iThoughts Notes

iThoughts even supports hand-drawn vector doodles. I almost never remember that I can add a doodle. I do often dump images on a map canvas for reference. But the doodles are a unique feature.

  1. I’m always “busy” but in the past 12 months I’ve had to deprioritize the things I enjoy so I can do the things that give my family stability. Adulting stinks but employed and busy is better than unemployed and bored. ↩︎

  2. If you manage projects for a living, this might seem familiar. In an organizational sense, above project managers are something like a program manager. These people look across projects and manage an overall strategy. If a project is big enough it becomes more like a program and then it’s managers all the way down. I’m attempting to avoid that by blending project and program management into one or two roles. Also, I don’t have a choice. ↩︎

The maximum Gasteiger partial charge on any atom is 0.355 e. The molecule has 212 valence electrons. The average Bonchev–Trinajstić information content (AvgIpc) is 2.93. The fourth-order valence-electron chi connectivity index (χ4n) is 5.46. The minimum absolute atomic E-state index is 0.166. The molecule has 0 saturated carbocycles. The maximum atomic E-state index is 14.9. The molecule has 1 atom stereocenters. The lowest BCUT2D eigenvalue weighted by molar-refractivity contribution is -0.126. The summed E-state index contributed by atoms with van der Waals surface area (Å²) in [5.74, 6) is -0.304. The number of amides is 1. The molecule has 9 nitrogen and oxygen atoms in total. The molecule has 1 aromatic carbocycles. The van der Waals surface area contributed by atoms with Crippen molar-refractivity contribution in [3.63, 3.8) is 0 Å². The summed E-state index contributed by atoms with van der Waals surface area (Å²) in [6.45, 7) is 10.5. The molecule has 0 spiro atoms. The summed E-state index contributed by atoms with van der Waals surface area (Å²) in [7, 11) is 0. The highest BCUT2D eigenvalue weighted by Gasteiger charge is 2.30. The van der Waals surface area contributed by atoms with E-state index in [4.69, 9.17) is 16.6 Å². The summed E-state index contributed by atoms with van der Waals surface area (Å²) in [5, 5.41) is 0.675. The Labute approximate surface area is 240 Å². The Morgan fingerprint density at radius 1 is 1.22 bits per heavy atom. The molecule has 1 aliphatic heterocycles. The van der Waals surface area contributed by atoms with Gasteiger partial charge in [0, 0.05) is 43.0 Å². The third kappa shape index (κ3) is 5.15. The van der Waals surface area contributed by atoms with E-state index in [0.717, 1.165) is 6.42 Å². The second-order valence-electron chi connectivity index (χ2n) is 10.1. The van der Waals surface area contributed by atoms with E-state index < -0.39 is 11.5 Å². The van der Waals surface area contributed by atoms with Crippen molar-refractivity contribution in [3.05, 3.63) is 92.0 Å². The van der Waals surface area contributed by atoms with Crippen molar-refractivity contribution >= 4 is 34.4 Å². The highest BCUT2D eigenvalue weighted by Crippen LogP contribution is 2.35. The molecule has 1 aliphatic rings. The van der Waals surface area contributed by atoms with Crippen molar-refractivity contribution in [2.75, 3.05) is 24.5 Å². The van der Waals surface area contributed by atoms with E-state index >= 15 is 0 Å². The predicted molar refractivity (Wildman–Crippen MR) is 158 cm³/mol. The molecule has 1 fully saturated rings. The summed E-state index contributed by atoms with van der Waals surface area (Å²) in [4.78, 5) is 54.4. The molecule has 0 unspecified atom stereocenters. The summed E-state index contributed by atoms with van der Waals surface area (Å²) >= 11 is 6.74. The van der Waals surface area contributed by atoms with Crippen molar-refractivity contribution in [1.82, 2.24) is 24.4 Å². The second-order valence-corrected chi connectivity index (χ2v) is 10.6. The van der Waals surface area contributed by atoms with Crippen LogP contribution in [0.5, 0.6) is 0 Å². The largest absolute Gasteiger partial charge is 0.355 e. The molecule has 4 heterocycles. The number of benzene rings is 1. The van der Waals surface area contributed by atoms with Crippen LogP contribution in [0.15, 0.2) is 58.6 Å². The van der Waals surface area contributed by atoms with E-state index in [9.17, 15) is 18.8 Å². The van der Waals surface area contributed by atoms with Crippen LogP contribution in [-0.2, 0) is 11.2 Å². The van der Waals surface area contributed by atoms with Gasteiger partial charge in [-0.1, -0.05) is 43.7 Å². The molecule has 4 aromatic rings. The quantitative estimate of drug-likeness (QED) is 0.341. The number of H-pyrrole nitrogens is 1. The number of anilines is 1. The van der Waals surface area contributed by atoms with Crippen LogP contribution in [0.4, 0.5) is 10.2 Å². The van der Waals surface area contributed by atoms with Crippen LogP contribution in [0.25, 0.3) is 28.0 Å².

3. I love folders in OmniFocus. They can hold projects or even other folders. The hierarchy is great. But it falls down when I want to extract information from a nested group of folders. Folders can not be tagged. They can not be directly linked to. They are simple containers. ↩︎

  4. That’s why our ancestors invented Gantt charts, project plans, work breakdown structures, and other forms of self-flagellation. ↩︎

  5. iThoughts could be a tremendous task manager for some folks. There’s a lot of functionality and depth to the application. There’s also something to be said for getting a tree-like view of a project. ↩︎